Some of the expenses we cut from our budget were, cable television, eating out at restaurants, increased vehicle deductibles to lower our monthly car payments, Starbucks, and video game subscriptions. This saving helped us establish an emergency fund with $2,000 in cash for the unexpected, like if we had to fix one of the cars.
From there we shifted our focus to paying off my credit card. Our debt-payoff strategy was to pay the minimum on all of our debts except for the one we were attacking. By doing this, we were able to pay off my credit card in about two months.
Next, we shifted our focus to paying off our vehicles.
We were paying about $1,100 on vehicle loans each month, and we were sick of it. We made the minimum payments on everything else and focused on paying off one vehicle at a time. I also picked up extra off-duty jobs, and we put every spare cent towards that principle balance.
In two years, we were able to pay off about $74,000 on both vehicles. And we still drive them to this day.
At that point the only debt we carried was our home mortgage.
Video by David Fang
Inspired by how quickly we could pay off our other debts, we decided to see if we could pay off our mortgage. Before shifting to this new goal, I maxed out my retirement plan at work to take advantage of compound interest. Once we adjusted for the change of retirement contributions, we made the decision to try and pay off our home.
I am very visually motivated, so we came up with a visual aid to remind us of our progress and our goal. We placed a glass jar on our kitchen countertop and filled it with marbles. Each marble represented $1,000 we owed on our mortgage. At the end of every month, we would see how much we had paid off and would remove the marbles based on how much we paid on our mortgage over the month.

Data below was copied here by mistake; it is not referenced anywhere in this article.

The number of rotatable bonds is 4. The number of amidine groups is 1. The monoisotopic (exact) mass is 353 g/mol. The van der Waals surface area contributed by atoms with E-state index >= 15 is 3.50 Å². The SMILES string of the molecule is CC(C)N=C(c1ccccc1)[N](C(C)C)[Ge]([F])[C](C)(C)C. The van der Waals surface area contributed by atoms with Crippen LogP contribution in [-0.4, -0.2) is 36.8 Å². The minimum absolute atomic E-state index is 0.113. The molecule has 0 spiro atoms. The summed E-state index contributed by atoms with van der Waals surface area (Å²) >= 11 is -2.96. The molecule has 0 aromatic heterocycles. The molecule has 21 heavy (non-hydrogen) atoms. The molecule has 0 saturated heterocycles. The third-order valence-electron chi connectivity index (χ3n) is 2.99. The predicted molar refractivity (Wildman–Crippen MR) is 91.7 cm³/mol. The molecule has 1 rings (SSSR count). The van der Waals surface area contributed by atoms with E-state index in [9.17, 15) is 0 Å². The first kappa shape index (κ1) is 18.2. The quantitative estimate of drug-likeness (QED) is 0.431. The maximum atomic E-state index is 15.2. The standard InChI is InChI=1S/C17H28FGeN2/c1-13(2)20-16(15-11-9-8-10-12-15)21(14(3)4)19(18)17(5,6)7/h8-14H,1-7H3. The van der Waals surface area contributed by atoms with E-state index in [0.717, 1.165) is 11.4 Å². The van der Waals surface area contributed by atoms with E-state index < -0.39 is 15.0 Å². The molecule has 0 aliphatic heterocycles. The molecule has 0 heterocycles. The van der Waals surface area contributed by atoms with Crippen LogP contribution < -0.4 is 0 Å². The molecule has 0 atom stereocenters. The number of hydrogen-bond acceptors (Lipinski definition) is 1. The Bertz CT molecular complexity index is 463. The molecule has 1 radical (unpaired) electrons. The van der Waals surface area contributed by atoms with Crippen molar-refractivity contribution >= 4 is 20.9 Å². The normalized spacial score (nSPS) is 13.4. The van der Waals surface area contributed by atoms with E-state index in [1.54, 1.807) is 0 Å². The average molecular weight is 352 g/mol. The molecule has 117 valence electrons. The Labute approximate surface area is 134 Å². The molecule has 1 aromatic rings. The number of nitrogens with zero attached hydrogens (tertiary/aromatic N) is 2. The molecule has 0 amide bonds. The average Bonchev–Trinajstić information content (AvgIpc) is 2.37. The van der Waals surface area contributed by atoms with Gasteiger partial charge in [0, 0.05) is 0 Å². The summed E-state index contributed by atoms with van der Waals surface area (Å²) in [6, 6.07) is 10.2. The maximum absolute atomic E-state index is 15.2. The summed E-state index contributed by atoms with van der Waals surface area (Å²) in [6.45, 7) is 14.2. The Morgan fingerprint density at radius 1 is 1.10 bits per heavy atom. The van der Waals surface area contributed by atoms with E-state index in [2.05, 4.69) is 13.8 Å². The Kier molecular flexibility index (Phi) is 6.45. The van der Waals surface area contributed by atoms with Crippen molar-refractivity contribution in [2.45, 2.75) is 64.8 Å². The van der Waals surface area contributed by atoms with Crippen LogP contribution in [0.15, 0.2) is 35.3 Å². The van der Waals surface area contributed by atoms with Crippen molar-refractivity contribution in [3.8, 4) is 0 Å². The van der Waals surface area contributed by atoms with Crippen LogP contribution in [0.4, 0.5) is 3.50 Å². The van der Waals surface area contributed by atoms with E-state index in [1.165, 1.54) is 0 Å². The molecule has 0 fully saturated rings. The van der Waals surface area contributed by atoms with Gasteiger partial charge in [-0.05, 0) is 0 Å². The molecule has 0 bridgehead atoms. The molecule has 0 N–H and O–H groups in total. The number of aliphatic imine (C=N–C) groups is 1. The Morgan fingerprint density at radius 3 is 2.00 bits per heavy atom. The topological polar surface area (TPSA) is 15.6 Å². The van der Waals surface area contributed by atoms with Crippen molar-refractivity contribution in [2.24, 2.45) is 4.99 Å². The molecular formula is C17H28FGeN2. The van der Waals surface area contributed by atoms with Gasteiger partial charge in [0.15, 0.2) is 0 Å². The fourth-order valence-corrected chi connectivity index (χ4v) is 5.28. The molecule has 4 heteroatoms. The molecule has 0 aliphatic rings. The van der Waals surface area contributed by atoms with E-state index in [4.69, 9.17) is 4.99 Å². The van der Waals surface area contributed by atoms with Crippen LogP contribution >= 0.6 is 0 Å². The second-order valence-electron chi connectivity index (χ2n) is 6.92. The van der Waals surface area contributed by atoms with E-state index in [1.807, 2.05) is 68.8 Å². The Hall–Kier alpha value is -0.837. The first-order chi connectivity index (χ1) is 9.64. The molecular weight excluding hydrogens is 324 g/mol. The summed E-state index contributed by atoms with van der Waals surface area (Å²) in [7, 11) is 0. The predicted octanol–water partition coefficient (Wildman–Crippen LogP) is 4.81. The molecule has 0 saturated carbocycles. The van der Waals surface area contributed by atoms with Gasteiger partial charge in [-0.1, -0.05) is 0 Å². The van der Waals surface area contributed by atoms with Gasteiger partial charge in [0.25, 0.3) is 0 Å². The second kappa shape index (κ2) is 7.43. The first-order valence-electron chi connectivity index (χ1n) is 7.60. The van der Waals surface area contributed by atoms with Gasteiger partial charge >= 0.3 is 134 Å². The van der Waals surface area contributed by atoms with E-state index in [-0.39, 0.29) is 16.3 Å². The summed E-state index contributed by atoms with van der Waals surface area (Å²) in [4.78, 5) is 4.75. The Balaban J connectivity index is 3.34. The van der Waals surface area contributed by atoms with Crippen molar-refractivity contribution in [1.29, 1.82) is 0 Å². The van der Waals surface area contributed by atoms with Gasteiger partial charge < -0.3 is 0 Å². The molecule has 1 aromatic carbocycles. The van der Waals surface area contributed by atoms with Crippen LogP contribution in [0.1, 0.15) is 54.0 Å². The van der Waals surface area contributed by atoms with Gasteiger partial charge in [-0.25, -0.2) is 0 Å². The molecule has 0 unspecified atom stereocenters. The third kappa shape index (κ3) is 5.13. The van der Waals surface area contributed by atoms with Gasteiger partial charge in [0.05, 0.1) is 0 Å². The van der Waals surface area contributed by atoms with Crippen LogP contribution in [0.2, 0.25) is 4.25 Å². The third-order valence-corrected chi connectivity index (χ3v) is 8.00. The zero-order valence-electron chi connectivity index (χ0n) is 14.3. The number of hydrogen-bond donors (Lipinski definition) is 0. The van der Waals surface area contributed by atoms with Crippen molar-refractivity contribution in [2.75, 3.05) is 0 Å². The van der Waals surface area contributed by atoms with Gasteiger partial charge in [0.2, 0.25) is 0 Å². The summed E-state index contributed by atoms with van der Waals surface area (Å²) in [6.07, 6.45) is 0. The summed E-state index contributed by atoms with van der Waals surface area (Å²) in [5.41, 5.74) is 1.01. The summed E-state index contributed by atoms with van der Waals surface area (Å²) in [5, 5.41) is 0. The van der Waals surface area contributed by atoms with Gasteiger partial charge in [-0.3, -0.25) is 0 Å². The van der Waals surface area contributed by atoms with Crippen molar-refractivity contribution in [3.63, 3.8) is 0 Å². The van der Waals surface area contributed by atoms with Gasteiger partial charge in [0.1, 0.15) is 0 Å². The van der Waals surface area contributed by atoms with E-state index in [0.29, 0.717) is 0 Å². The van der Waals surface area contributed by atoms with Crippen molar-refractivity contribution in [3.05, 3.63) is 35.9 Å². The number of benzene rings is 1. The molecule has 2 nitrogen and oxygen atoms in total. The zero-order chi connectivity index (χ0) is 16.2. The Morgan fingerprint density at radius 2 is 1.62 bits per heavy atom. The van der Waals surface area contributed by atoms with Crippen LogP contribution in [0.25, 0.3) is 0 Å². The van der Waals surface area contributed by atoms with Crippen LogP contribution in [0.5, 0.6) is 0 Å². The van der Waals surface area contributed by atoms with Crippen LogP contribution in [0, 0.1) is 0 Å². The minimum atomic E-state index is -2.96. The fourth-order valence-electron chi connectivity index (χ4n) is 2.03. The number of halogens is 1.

Every day I would walk past that glass jar or sit next to it when I ate breakfast or dinner. It was a constant reminder and something I needed to stay motivated. Because we had no additional debt at that point, including vehicle payments, we could put a minimum of an extra $2,000 towards the mortgage each month.
Video by Jason Armesto
In 2013, when we started paying down our mortgage it was $160,000. We were able to finally pay it off in June of 2020.
The amount of freedom that comes with being debt-free is a feeling that is hard to put into words. But I have been able to chronicle our journey with a financial blog I started in September of 2018 called Arrest Your Debt. It has been gratifying during this process to use the lessons I learned to help other people become debt-free, even on one income.
On the other side of achieving this goal, my wife and I are still amazed at what we've been able to accomplish. We're 36 years old, and the only ones in our group of friends without a mortgage or debt. There were days during those seven years that we felt like our goal was impossible.
But by budgeting, along with finding ways to bring in additional income each month, we were able to achieve these financial results on a single income, supporting our family of five. I've found that when you stay focused and refuse to give up on your goals, things that seem impossible quickly become possible.
Ryan Luke is a father of three, husband, financial coach, and full-time police lieutenant. His story about his struggle to make ends meet, to paying off his home in less than 10 years, has been featured on MarketWatch, Fox Business, MSN, and other media outlets. He currently blogs at Arrest Your Debt as a way to help others get out of debt and start building wealth.